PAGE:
Mr. Vandevender

Revenue Management

How Revenue Managers Win Using Group Data and Technology

By Jim Vandevender, Chief Marketing Officer, Knowland

Revenue Management Evolution

As hospitality revenue management began to take root, most actions were highly reactive in nature. Pricing and inventory controls, for example, were two of the more tactical approaches used to respond to existing demand. The key priority was basically to raise or lower rates. Minimum night stay requirements came into the mix as hotels realized how to maximize the room revenue potential for any given property. Predicting demand for both transient and group was a distant goal. In the early days when it was still called "yield management," the transient segment saw the most immediate gains from elementary practices, mainly due to the fact that the discipline stemmed from the work airlines had been doing in the area previous to the world of hospitality embracing these ideals.

As the process for optimizing transient demand and revenue became more complicated, the need for and development of deeper levels of data to further hone forecasts increased. Hotel management teams have become savvier at collecting and analyzing available data on guests' decisions of where and when to book a room. The tremendous data on the transient segment includes everything from web statistics as customers shop for rooms to historical data and statistics from a hotel's website, as well as input from online travel agents. There is even data on review sites and social media regarding guests' comments about particular brands or properties. There is data on booking pace that is integral now to accurate forecasting. Every change in any category affects demand for a hotel room. Revenue management sorts through that data to fill the most rooms possible and sell those rooms at the highest conceivable rate, driving higher levels of performance.

Hotel brands and management companies, as well as outside vendors, have developed and heavily invested in a wide array of refined software and revenue-management systems. These systems, however, are focused primarily on pricing; and while transient revenue management has applied and benefited from various forms of market data, group revenue management has been operating in a more opaque competitive marketplace.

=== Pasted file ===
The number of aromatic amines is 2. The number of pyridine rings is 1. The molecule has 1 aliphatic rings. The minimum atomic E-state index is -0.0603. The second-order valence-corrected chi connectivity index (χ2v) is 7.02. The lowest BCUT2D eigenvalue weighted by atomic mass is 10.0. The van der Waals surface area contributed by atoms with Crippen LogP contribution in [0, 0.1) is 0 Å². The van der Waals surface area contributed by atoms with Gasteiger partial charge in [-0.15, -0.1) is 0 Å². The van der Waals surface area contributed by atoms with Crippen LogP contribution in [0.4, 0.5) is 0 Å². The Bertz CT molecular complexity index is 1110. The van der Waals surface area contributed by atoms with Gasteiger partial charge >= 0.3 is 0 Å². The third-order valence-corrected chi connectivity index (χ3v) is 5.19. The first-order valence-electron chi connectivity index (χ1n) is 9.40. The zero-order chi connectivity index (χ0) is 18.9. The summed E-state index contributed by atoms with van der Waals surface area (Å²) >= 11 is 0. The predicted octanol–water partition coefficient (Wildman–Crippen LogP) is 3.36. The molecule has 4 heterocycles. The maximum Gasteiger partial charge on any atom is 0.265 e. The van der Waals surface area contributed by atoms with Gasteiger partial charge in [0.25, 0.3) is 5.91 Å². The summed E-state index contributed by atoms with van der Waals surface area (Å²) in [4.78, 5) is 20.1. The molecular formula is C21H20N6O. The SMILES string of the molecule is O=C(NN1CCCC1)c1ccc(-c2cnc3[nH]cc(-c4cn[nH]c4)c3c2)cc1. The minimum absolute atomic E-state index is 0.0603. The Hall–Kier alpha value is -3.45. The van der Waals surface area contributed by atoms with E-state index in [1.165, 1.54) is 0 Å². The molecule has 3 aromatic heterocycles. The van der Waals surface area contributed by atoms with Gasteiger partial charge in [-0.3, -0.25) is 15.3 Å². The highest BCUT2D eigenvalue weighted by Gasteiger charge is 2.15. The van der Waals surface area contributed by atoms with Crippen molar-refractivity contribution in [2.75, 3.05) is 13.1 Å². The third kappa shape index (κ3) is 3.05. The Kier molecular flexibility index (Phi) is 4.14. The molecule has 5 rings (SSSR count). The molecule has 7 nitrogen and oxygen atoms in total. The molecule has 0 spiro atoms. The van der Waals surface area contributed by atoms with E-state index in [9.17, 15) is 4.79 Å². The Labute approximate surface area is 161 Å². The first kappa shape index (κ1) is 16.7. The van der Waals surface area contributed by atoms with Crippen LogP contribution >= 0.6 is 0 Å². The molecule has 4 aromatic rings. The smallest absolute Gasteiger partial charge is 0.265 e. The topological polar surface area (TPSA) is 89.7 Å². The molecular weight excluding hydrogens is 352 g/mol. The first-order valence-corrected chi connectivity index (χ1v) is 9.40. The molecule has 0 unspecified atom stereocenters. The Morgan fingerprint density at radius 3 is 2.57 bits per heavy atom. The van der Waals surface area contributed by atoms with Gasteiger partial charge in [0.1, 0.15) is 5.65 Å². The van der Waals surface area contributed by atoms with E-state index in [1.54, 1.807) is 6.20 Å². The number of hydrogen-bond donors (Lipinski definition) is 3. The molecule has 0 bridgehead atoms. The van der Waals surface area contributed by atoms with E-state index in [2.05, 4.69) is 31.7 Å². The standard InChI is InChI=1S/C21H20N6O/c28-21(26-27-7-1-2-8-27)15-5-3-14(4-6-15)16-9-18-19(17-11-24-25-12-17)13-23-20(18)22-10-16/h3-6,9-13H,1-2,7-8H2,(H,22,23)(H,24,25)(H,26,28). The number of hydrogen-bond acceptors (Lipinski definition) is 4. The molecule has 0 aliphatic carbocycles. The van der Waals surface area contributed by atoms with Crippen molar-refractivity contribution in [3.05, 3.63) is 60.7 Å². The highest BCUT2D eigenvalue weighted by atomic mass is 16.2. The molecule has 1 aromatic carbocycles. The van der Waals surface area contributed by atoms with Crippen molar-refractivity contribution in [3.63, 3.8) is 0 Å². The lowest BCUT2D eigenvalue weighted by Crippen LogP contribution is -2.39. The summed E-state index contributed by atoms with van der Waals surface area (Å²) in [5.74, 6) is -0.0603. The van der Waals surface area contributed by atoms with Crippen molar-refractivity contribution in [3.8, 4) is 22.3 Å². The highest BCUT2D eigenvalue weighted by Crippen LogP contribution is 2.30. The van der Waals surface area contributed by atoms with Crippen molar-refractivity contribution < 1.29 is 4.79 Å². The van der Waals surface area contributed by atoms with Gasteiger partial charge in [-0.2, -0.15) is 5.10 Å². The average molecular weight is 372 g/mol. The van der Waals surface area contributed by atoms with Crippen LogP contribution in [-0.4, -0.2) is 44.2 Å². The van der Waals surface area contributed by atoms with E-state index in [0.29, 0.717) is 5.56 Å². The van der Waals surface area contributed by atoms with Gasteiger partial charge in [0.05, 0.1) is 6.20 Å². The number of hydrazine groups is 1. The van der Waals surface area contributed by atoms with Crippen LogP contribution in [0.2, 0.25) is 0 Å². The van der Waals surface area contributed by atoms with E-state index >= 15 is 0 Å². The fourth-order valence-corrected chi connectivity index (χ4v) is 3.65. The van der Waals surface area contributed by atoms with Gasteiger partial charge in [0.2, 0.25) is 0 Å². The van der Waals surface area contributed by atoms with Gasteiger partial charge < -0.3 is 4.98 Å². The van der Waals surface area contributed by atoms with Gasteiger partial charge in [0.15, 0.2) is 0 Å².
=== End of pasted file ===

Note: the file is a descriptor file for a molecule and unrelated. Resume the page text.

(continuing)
The Shift Toward Proactive Group Segment Focus

Groups and meetings are a key component of revenue production for many hotels. Achieving a balance between earlier booking group demand and later booking transient demand is critical for realizing optimal revenue outcomes. Managing the group side of this equation is particularly challenging. Group demand is captured either from inbound RFPs or from outbound sales activities. Picking the right business from the torrent of RFPs coming to a hotel, and pricing that business right, requires foresight about other potential opportunities that might arrive later.

Outbound selling must also be targeted at the accounts offering the best opportunity for a hotel. Much of traditional group revenue management has been focused on accepting/rejecting as well as pricing group opportunities, usually in the context of anticipated transient demand rather than considering alternative group demand that may book later. In this respect, it has been a reactive and tactical process. To advance group revenue management toward more strategic and effective processes, hotels must apply more data, science, and technology to forecasting group demand and then align sales and revenue management to source and choose the right demand.